In his Financial Post column, AIMS Research Fellow Patrick Luciani debunks the notion that experience in business portends well for executive political power. For instance, Donald Trump’s business success in gambling and real estate industries came at the “fringes” of free markets, giving him a skewed understanding of economic policy. Read this article on the Financial Post website.
Voters often hear that unless someone has met a payroll, he or she won’t understand how the economy works. Or that if someone is successful in running a business, then that knowledge can be used to make the whole country rich. If only it were true.
There is no evidence that business leaders make great political leaders or presidents. Former U.S. president Calvin Coolidge, who studied philosophy, had a good economic record, but never spent a day in the business world. Businessman Herbert Hoover was president during the first four years of the Great Depression. But that proves nothing. There have been presidents with different backgrounds that have been lucky to preside over good economies and just as many unlucky to be stuck governing during bad ones.
Trump’s hubris now makes him believe he should be elected president to straighten out the U.S. economy.
But business leaders have no unique skills that make them good economic leaders. One reason is that free markets don’t assure success. Those who do win more often than not don’t have much useful insight into their own success. Unfortunately, that doesn’t stop successful business leaders from writing books about how to get rich, such as Trump’s Art of the Deal. His insight? You are either born with a talent for deal making, or you’re not. That pretty much sums up the book. And in his case, it doesn’t hurt to start out fairly rich in the first place. Perhaps it’s no surprise that Trump University was a bust.
Another reason is that those in business work in what economist Paul Krugman calls “open systems,” while countries are classified as “closed systems.” That’s why good business strategy doesn’t translate into good economic policy. In his paper, “A Company is not a Country,” Krugman points out that a CEO can make decisions to increase employment or production in one part of the business without worrying too much about feedback consequences, mainly because any one company makes up only a small part of the economy. In an open system, a corporate leader has some control over costs and strategy to increase or maximize profits. In a closed system, objectives to maximize employment or growth don’t exist. Push a button in business and something happens. Politicians quickly learn that pushing a button in government mostly leads to silence.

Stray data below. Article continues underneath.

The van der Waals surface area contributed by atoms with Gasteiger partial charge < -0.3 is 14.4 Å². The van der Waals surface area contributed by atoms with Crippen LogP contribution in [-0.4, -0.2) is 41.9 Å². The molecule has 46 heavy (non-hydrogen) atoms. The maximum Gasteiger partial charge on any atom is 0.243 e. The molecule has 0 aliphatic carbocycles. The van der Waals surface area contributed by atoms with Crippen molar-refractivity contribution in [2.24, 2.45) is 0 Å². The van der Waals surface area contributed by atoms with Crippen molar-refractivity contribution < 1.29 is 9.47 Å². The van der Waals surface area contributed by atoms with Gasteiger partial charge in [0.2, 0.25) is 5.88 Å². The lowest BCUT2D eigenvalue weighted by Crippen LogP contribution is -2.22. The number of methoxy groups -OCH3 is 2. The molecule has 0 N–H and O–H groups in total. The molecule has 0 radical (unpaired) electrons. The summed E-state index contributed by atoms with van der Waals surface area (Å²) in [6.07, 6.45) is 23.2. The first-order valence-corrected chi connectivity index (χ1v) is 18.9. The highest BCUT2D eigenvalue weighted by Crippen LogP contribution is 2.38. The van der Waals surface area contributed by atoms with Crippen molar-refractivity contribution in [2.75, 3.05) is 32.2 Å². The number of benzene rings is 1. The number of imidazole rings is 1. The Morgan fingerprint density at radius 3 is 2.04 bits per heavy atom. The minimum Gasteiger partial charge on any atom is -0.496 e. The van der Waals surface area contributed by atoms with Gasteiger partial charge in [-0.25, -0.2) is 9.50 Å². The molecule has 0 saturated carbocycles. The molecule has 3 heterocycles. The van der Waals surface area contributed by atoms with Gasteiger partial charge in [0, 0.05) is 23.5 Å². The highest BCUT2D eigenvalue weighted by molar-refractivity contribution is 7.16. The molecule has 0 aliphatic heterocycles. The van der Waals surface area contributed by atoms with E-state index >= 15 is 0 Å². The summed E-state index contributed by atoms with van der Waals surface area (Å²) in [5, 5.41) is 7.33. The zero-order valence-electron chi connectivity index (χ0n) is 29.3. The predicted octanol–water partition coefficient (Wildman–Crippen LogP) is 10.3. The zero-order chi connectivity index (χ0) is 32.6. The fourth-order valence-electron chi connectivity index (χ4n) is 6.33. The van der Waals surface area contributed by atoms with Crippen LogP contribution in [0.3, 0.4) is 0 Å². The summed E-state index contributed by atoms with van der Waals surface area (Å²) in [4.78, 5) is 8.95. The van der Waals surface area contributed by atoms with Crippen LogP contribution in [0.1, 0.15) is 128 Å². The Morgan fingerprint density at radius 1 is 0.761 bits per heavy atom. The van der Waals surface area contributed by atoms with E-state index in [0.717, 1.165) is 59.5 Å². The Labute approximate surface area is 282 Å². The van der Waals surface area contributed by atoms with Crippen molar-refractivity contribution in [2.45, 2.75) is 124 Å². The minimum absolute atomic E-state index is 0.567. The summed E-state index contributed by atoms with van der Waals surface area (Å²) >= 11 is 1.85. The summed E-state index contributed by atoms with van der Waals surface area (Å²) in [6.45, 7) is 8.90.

That’s why business advice applied to government is often wrong, such as Trump’s idea of scrapping NAFTA. The North American trade deal didn’t kill American jobs; American jobs were lost largely to technology, especially those jobs belonging to many middle-income workers. The U.S. manufacturing sector is larger now than it was 20 years ago, but with fewer workers. Scrapping trade deals and increasing tariffs won’t return lost jobs.
The good news is that trend may be coming to an end, according to MIT economist David Autor. In a recent paper, “Why Are There Still So Many Jobs?”, Autor argues that a growing number of jobs in the service sector, such as health and education, are tougher to automate. We may be looking at a return of well-paying moderately skilled jobs, if we can ensure the right education and job training.
Trump’s understanding of all this is non-existent. His background in real estate and casinos probably makes him uniquely unqualified to give general economic advice, even putting aside his lack of understanding of trade policy. His world is one where crony capitalism is rampant and politicians are intensely lobbied and bribed to influence zoning laws. Trump earned his fortune on the “fringes” of free markets where prosperity required cozy political ties.
Most economists agree that businesses should face competition for the benefit of consumers. But most businesses, especially large corporations, fight to ensure as little competition as possible. What most businesses really want are monopoly powers, backed by legislation if possible, to keep out international and domestic competitors. Competition and open and transparent markets aren’t attributes you’re likely to find in Trump’s heavily politicized world of gambling and property zoning.
History shows that the best attributes of a good economic leader include setting a monetary policy that keeps prices in check; having a competitive tax system; and implementing a fiscal policy that doesn’t run the national debt through the roof. Also, being humble enough to know that no politician is smarter than the market.
It doesn’t take someone in business to understand that.